Design tourism / Published on March 16, 2021
By Claude Bérubé, Honorary Member of the Association professionnelle des designers d’intérieurs du Québec (APDIQ) and President of Asia Pacific Center (APDC), Shanghai, China and published in INTÉRIEURS 66, SPRING-SUMMER 2015. Updated in blue by Juli Pisano, in 2021 for INT.design.
THE AGE OF “AIRPORTS” HAS COME
THE BAO’AN INTERNATIONAL SHENZHEN AIRPORT, CHINA, 2013. DESIGN BY FURKAS STUDIO, ROME, ITALY.
[The age of cathedrals has come
The world has entered
A new millennium
Man wanted to reach the stars
To write his story…]
— Luc Plamondon
«Le temps des cathédrales», Notre-Dame
Without wanting to parody Luc Plamondon’s song in Notre-Dame de Paris, it’s probably fair to say that the world has entered a new millennium, though it is no longer the age of cathedrals. humans continue to want to reach the stars; only their point of takeoff has changed.
Prior to the COVID pandemic, many of us spent a good part of our lives in the major airports of the world. Let’s choose to believe one day, we’ll all be travelling freely again, stamping our passports from East to West!
Whether looking at Haneda in Tokyo, Incheon in Seoul, or Changi in Singapore, one can only wonder if the airport has now become the signature of leading architects where once the cathedral stood as testament to the talent of the great designers of yesterday.
Perhaps the airport has evolved into the cathedral of present-day architecture. The thought occurred to me when I was visiting the half-million-square-metre Shenzhen airport terminal in China.
What a sublime introduction to this UNESCO city of design where architecture, design and the arts are everywhere. Nothing to envy to its neighbour, Hong Kong, which offers a different type of show.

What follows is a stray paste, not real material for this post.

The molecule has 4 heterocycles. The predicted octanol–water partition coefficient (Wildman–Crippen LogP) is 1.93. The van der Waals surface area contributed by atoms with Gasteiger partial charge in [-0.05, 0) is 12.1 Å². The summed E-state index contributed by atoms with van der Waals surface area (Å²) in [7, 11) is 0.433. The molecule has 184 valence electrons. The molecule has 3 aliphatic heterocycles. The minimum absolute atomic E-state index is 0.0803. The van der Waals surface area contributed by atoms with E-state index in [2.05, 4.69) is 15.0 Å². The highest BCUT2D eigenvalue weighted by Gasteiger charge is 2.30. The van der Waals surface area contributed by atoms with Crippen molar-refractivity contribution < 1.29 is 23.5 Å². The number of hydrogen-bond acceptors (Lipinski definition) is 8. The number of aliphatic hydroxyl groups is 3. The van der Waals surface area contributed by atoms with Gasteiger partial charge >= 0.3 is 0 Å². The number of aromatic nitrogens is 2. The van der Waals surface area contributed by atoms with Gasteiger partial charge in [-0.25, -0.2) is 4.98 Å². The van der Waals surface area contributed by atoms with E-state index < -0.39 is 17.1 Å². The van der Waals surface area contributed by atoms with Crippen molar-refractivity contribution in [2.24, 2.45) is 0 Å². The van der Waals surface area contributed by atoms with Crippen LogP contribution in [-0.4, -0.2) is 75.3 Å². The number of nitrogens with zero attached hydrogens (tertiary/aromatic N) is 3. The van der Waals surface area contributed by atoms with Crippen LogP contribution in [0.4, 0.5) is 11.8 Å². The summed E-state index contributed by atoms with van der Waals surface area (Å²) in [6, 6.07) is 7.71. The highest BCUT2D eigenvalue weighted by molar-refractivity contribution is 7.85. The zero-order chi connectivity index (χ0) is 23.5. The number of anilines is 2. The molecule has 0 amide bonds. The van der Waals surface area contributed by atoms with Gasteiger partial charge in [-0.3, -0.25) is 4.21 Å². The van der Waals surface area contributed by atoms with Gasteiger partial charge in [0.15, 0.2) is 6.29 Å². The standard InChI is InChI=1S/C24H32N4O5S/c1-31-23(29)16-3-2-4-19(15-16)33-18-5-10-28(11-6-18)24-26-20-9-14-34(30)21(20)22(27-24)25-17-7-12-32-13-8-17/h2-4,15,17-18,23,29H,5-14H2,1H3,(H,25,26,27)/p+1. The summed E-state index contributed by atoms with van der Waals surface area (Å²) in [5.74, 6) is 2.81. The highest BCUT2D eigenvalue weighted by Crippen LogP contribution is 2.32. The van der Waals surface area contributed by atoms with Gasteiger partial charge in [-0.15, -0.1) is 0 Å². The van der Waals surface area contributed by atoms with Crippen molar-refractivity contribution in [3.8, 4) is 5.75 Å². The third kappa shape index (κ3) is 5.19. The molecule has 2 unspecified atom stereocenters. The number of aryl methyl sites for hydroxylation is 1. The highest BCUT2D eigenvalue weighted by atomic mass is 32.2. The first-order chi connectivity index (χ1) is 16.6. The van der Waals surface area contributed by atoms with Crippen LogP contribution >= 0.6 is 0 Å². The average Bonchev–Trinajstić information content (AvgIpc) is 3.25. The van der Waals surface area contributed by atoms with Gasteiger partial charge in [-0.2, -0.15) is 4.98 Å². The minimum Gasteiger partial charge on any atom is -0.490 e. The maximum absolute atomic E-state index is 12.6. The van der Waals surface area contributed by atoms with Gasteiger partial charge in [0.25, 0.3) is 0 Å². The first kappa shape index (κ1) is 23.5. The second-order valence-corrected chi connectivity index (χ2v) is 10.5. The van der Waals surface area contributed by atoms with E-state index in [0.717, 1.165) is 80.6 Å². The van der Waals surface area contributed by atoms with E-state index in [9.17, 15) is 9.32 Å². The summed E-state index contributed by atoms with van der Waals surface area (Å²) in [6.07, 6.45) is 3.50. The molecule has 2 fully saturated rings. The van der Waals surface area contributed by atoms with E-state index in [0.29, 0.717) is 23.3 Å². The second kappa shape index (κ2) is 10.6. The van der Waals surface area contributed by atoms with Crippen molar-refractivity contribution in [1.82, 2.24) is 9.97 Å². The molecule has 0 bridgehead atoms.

Created by Italian architect Massimiliano Fuksas and his designer wife and partner, Doriana Fuksas, the Shenzhen Airport is the first airport in China to operate a 10-megawatt solar power plant, which cranks out enough power to support 10,000 USA households per month.
Portraits of Massimiliano & Doriana Fuksas by Gianmarco Chieregato.
It’s interesting to see that the architect integrated a Soviet aviation museum and another about Britain’s ‘colonialist invasion’ and the Opium Wars into the plans. People who travel a lot will appreciate being able to spend an otherwise dreary layover visiting a museum on site.
Surprisingly, Fuksas’s Rome-based firm was chosen from among other better known competitors and, even more remarkable, the architect had never designed an airport before Shenzhen.
The terminal’s dreamlike steel-and-glass honeycomb structure is shaped to resemble a manta ray, the largest species of ray in the world that can reach up to 9 metres wide.
Mirroring the City
Shenzhen Airport can accommodate as many passengers as the Hong Kong, Amsterdam or John F. Kennedy airports, and certainly many more than the one in Dubai.
Besides being a UNESCO City of design, this city of 11 million inhabitants is also a Chinese, and probably worldwide, high-tech hub that generates significant activity.
Everything about the Bao’an International Airport Shenzhen terminal is grandiose, including the cost of its construction, which is reported to have totalled uS $1.4 billion, and its expected influx of 45 million visitors per year.
© Shenzen city – Shutterstock